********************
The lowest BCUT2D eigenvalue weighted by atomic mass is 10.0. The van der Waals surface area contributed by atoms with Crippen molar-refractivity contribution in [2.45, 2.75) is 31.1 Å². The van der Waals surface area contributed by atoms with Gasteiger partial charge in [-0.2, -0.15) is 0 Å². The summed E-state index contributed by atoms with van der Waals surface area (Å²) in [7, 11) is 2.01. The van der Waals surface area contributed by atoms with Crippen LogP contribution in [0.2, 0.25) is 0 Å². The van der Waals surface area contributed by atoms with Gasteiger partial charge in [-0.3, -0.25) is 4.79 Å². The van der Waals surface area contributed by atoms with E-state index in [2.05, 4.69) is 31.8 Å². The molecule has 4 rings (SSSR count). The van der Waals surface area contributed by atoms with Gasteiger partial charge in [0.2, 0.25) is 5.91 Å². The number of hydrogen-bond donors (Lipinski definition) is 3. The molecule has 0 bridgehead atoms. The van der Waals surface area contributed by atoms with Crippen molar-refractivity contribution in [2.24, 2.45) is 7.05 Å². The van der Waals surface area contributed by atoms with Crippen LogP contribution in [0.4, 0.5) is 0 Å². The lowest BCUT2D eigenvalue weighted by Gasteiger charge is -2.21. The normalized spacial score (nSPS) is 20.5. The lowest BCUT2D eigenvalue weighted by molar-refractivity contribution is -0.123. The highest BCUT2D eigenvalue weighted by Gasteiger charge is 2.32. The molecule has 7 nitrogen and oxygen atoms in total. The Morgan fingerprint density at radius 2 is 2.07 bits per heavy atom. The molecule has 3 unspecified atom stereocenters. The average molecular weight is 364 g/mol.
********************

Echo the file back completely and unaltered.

The lowest BCUT2D eigenvalue weighted by atomic mass is 10.0. The van der Waals surface area contributed by atoms with Crippen molar-refractivity contribution in [2.45, 2.75) is 31.1 Å². The van der Waals surface area contributed by atoms with Gasteiger partial charge in [-0.2, -0.15) is 0 Å². The summed E-state index contributed by atoms with van der Waals surface area (Å²) in [7, 11) is 2.01. The van der Waals surface area contributed by atoms with Crippen LogP contribution in [0.2, 0.25) is 0 Å². The van der Waals surface area contributed by atoms with Gasteiger partial charge in [-0.3, -0.25) is 4.79 Å². The van der Waals surface area contributed by atoms with E-state index in [2.05, 4.69) is 31.8 Å². The molecule has 4 rings (SSSR count). The van der Waals surface area contributed by atoms with Gasteiger partial charge in [0.2, 0.25) is 5.91 Å². The number of hydrogen-bond donors (Lipinski definition) is 3. The molecule has 0 bridgehead atoms. The van der Waals surface area contributed by atoms with Crippen molar-refractivity contribution in [2.24, 2.45) is 7.05 Å². The van der Waals surface area contributed by atoms with Crippen LogP contribution in [0.4, 0.5) is 0 Å². The lowest BCUT2D eigenvalue weighted by Gasteiger charge is -2.21. The normalized spacial score (nSPS) is 20.5. The lowest BCUT2D eigenvalue weighted by molar-refractivity contribution is -0.123. The highest BCUT2D eigenvalue weighted by Gasteiger charge is 2.32. The molecule has 7 nitrogen and oxygen atoms in total. The Morgan fingerprint density at radius 2 is 2.07 bits per heavy atom. The molecule has 3 unspecified atom stereocenters. The average molecular weight is 364 g/mol.